The quote on the headline is straight from my Mum’s mouth. That was her reaction to the delivery I got on Women’s Day in March; a bouquet of flowers and a fluffy bunny. The gift was obviously from my boyfriend but the fact that the card was not signed and because he happens to be a Finnish man, my mum doubted that it could be from him. Because Finnish men do not buy flowers unless it’s your birthday or if they have done something really bad.
At that point I had to correct her, though; he’s a Finnish-Swede, there’s a difference ;)
The same thing happened again few weeks ago when my boyfriend was once again on the other side of the world on a business trip: I got a call that there was a package waiting for me in the office lobby. I waltzed myself downstairs and found a huge bouquet of my favourite flowers accompanied by a bottle of champagne and a slightly more costly packet of handmade chocolates on the receptionist’s desk. She laughed at my shock, and to be honest, I wish I had a picture of my expression then because I really didn’t expect that.
There was no reason for such attention (my name day went by already a month ago), and the comments I got from my colleagues varied between
“Right then, what has he done this time?”
“So, that must have been a hell of a row, he he!”
Now, I have never questioned the motives of my boyfriend sending me flowers or surprising me, but since there was no special occasion this time, and because I got these comments from every direction, I found myself puzzled by the time I got home from work. Could something really have happened on his business trip this time?
But I spent some time analyzing his past and recent behavior and also asked him straight, and I came to the conclusion that he just happens to be smarter than the average Finnish man. Because he actually is ;)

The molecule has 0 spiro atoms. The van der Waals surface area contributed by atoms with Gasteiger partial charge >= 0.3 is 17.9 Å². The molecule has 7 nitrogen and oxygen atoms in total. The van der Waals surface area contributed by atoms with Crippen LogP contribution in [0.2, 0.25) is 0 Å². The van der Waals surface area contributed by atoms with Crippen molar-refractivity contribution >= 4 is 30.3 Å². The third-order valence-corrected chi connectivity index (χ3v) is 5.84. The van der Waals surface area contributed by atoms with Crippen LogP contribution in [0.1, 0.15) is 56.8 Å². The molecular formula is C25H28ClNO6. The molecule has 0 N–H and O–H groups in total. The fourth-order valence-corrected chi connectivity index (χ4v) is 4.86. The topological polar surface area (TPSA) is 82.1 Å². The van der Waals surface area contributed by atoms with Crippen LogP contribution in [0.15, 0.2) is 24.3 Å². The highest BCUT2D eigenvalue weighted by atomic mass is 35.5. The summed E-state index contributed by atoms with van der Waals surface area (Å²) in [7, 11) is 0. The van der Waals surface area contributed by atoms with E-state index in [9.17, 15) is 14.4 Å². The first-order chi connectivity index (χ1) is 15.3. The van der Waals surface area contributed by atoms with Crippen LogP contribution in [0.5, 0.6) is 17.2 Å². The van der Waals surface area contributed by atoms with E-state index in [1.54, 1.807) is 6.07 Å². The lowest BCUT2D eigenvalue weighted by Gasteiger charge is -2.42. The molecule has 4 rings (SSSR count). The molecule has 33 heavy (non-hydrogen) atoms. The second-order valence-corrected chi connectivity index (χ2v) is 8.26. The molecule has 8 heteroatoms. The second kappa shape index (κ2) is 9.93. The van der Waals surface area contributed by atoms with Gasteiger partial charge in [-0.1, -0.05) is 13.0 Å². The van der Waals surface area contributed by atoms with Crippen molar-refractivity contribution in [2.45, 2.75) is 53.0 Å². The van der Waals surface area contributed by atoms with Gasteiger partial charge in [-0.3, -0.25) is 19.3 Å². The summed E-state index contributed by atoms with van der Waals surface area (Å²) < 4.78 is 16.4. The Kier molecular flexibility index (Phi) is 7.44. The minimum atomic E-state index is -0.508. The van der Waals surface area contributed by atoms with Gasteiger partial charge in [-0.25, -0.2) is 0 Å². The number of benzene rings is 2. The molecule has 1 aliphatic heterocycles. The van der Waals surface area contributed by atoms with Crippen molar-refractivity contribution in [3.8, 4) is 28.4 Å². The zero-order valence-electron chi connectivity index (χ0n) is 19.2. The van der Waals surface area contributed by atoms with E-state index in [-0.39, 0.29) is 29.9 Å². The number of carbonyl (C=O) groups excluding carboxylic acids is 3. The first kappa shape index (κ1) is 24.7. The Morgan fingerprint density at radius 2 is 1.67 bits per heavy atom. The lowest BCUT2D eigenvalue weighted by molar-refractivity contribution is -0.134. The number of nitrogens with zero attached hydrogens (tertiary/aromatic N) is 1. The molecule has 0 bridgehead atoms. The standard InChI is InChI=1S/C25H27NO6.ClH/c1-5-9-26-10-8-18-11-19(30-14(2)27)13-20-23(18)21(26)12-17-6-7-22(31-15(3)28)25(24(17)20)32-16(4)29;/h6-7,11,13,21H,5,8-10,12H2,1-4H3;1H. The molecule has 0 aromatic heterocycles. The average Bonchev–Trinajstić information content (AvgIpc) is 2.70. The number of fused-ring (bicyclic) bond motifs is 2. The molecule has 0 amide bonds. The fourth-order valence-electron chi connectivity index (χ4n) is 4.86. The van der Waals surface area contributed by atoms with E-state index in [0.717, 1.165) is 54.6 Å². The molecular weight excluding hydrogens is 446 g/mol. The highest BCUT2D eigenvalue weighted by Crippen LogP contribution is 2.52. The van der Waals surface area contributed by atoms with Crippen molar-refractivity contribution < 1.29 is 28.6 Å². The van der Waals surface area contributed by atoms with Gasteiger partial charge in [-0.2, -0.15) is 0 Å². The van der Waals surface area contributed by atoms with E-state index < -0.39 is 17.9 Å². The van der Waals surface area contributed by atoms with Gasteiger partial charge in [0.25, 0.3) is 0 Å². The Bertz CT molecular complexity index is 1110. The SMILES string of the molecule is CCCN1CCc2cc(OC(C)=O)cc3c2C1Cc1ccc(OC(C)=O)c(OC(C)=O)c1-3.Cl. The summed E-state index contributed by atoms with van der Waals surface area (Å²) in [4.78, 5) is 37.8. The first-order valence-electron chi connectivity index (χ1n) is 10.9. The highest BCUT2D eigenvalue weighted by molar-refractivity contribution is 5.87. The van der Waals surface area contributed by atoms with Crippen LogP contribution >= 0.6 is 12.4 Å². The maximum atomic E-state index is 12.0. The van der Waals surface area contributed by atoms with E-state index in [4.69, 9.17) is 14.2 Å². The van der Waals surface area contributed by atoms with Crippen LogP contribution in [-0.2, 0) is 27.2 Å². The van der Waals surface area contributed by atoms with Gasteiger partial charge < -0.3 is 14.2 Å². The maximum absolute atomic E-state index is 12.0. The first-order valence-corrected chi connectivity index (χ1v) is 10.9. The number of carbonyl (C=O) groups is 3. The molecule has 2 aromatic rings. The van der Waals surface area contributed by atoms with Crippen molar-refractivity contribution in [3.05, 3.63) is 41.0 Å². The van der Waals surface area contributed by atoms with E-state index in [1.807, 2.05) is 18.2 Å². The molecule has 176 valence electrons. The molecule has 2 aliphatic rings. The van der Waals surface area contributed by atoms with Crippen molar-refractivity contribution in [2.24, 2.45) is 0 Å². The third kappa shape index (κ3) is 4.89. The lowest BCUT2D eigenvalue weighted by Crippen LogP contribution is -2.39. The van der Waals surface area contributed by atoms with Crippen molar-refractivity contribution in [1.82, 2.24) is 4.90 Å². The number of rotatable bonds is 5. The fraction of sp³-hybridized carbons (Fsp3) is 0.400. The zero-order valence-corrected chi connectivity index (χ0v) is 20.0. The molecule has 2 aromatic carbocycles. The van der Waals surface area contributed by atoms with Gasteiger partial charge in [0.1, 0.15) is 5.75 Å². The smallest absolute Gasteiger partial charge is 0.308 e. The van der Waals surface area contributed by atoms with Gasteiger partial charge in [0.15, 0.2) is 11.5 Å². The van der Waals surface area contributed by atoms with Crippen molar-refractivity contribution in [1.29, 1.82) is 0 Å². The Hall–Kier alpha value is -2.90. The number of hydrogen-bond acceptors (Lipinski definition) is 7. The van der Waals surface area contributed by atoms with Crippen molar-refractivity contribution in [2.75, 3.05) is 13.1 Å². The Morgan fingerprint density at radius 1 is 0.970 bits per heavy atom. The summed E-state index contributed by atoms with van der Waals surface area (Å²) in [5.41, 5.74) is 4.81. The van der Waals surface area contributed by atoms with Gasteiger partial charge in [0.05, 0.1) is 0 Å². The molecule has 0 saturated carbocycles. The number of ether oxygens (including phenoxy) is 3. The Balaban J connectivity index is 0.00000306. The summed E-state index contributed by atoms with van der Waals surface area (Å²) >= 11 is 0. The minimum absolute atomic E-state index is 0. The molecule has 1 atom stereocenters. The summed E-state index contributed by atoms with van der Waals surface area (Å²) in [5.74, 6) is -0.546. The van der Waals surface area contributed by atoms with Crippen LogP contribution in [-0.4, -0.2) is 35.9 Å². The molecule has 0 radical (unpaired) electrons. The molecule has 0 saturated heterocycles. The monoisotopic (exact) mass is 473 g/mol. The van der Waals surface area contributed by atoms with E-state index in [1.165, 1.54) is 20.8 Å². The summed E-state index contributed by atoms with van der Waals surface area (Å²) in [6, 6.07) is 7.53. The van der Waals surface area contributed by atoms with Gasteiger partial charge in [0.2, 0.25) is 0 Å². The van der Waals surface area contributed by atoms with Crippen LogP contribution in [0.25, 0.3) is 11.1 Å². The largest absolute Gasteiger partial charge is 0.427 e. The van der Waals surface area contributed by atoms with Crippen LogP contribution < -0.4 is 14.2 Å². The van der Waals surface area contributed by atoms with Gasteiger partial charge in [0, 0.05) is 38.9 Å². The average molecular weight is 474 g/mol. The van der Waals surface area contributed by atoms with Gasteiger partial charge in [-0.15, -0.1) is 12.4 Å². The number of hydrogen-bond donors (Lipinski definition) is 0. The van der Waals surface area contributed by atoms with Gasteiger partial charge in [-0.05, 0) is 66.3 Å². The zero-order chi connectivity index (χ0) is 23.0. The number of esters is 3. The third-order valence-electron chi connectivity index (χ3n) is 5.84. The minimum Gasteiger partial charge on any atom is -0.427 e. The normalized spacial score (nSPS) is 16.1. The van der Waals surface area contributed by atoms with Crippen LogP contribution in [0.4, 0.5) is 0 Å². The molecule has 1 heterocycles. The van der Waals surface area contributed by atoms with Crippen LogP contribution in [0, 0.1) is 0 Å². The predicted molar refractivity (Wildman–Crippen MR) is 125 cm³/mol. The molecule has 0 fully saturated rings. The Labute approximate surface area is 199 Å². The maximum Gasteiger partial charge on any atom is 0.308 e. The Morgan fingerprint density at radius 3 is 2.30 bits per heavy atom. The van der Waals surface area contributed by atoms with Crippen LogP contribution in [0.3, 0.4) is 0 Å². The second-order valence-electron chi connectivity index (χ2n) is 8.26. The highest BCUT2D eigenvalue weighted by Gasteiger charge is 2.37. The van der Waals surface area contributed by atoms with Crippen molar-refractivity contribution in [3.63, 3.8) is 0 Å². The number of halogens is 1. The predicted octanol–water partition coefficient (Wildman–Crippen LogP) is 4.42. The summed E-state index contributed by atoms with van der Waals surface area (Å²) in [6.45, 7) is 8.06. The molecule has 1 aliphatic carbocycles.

In all seriousness, though, it is a very stereotypical Finnish thing that most often women get flowers if something’s wrong. I have dozens of practical examples of this from close relations. One of the best ones being a relation who at his early adolescence robbed the garden of Turku Cathedral on his way to apologize to his then girlfriend for his previous bad behaviour at 4am on a Sunday. Because it was surely a holy tulip!
So, it often seems that displays of affection require an increase on the level alcohol usage and/or a great experience of regret. The other option is the opposite end where a man never buys you flowers because they are a waste of money. They die soon anyway. Of this I have personal experience:
I had equipped my ex with the knowledge that I wanted a DVD for my 19th birthday present. In the morning I asked him where my present was and he said he got me nothing because he didn’t know what to get. I arranged a scene and sent him to the store to get me the biggest bunch of flowers he could find. And then I went to University with those flowers and had to grind my teeth while everybody marveled at what a wonderful boyfriend I had.
Now, of course I can’t generalize and say that all Finnish men are like that because that would be a straight lie. But having lived in and around Eastern Europe for the past 5 years, where gifting flowers is part of everyday life, I find it hard to comprehend that incapability of a lot of Finnish men showing their appreciation for their significant other just because. I don’t think it’s too much to ask.
A bouquet of flowers is the smallest thing but it brings great joy to most women. Particularly when one receives flowers for no special reason, but just because the other one has had the actual thought of cheering you up. Or why bother with flowers; showing appreciation can be as small a thing as washing the dishes for a change.
That particular bouquet and bottle of champagne was indeed sent to me just because my boyfriend wanted to cheer up my Thursday and remind me of the fact that the week is almost over. This was super-sweet of him because I still struggle greatly with my job and there are more days of misery than there are of… Actually there are never days of achievement and cheer in this job. But the fact that he has spared a thought for me on his busy business trip means the world to me.
Perhaps (= hopefully) I am of such an old generation that the generations after me have already adopted this pan-European habit of showing affection to their significant others without shame or an increase on the level of alcohol having been used.
The point is that taking the people around you into account and showing them that you care is always only positive for you as well as the receiver. So why not do it a bit more. Can there be too much affection?